blue skies and splendours, in voluptuous calm,
while, steeped in every fragrance, naked slaves

made cool my brow with waving fronds of palm:
— their only care to drive the secret dart
of my dull sorrow, deeper in my heart.

— Lewis Piaget Shanks, Flowers of Evil (New York: Ives Washburn, 1931)

A Former Life

Long since, I lived beneath vast porticoes,
By many ocean-sunsets tinged and fired,
Where mighty pillars, in majestic rows,
Seemed like basaltic caves when day expired.

The rolling surge that mirrored all the skies
Mingled its music, turbulent and rich,
Solemn and mystic, with the colours which
The setting sun reflected in my eyes.

And there I lived amid voluptuous calms,
In splendours of blue sky and wandering wave,
Tended by many a naked, perfumed slave,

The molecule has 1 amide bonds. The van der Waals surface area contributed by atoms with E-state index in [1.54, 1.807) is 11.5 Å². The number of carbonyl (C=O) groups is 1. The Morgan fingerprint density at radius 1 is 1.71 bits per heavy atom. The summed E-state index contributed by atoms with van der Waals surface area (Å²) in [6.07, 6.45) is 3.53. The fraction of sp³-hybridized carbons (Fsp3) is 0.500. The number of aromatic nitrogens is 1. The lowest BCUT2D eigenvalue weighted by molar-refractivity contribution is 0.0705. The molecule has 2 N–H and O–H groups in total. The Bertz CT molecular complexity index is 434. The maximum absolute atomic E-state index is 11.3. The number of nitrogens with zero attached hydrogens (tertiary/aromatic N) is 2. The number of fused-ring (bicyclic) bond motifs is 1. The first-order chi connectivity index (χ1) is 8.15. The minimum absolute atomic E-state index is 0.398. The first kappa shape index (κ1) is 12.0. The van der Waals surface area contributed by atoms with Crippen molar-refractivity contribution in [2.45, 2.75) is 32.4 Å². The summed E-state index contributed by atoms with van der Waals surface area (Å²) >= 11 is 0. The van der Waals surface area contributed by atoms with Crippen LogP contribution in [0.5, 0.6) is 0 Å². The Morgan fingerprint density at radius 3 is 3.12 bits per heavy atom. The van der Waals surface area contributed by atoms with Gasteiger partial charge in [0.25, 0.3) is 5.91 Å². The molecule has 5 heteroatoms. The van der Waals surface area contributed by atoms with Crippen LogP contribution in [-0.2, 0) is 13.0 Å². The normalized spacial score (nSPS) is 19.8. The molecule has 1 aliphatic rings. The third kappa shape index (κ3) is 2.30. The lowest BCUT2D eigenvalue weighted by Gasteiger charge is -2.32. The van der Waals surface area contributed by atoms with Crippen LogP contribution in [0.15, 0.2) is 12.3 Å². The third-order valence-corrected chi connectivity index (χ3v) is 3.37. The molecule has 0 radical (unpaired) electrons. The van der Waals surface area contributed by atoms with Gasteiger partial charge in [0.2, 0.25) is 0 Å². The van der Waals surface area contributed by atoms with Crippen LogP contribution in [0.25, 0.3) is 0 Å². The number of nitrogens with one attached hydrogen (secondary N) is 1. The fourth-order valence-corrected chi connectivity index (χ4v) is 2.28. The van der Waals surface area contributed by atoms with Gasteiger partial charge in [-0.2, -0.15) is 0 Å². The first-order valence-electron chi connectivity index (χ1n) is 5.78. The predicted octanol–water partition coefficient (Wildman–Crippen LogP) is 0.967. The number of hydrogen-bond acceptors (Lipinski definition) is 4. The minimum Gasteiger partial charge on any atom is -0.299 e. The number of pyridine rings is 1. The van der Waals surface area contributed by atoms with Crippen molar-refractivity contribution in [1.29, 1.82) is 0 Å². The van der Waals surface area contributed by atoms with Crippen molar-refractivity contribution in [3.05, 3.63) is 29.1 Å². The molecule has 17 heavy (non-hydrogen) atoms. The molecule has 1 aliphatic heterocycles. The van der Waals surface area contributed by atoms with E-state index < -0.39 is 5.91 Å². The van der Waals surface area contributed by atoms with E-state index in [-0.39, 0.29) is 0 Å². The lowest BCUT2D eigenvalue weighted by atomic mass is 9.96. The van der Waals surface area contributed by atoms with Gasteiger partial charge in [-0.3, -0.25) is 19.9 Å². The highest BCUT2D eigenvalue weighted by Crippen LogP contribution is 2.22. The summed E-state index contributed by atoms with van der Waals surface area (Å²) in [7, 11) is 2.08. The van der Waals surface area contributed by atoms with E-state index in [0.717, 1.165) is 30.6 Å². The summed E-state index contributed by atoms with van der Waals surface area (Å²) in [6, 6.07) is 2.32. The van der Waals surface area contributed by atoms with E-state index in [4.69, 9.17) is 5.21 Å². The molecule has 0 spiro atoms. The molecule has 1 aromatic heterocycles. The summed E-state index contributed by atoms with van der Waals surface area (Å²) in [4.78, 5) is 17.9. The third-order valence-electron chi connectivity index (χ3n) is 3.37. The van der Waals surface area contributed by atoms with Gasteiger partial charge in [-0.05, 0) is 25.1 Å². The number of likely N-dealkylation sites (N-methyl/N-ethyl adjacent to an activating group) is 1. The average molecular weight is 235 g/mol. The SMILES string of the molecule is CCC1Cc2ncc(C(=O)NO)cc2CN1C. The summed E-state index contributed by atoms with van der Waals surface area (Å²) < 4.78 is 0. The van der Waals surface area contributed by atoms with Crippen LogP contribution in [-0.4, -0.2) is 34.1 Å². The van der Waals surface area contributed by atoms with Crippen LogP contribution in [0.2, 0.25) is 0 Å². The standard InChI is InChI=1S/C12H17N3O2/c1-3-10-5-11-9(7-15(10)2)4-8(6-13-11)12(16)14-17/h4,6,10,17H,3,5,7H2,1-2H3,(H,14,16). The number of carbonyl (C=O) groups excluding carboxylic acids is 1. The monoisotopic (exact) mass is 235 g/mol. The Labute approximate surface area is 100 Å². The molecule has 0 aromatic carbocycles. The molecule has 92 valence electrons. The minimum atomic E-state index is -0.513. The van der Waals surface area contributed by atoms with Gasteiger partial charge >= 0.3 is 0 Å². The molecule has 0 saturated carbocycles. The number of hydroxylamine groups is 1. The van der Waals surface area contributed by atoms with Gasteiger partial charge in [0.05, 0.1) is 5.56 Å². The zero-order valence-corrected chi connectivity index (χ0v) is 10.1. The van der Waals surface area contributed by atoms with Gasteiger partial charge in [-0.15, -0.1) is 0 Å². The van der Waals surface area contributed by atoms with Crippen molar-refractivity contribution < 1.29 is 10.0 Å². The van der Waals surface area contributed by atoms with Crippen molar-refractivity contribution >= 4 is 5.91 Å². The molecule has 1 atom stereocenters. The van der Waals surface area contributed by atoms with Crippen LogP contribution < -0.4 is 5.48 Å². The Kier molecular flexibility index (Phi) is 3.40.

Who fanned my languid brow with waving palms.
They were my slaves — the only care they had
To know what secret grief had made me sad.

— F.P. Sturm, from Baudelaire: His Prose and Poetry, edited by Thomas Robert Smith (New York: Boni and Liveright, 1919)

Previous Existence

For a long time I lived under vast colonnades,
Stained with a thousand fires by ocean suns,
Whose vast pillars, straight and majestic,
Made them seem in the evening like grottos of basalt.

The sea-swells, in swaying the pictures of the skies,
Mingled solemnly and mystically
The all-powerful harmonies of their rich music
With the colors of the setting sun reflected by my eyes.

It is there that I have lived in calm voluptuousness,
In the center of the blue, amidst the waves and splendors
And the nude slaves, heavy with perfumes,

Who refreshed my forehead with palm-leaves,
Their only care was to fathom
The dolorous secret that made me languish.

— Geoffrey Wagner, Selected Poems of Charles Baudelaire (NY: Grove Press, 1974)


Two editions of Fleurs du mal were published in Baudelaire's lifetime — one in 1857 and an expanded edition in 1861. "Scraps" and censored poems were collected in Les Épaves in 1866. After Baudelaire died the following year, a "definitive" edition appeared in 1868.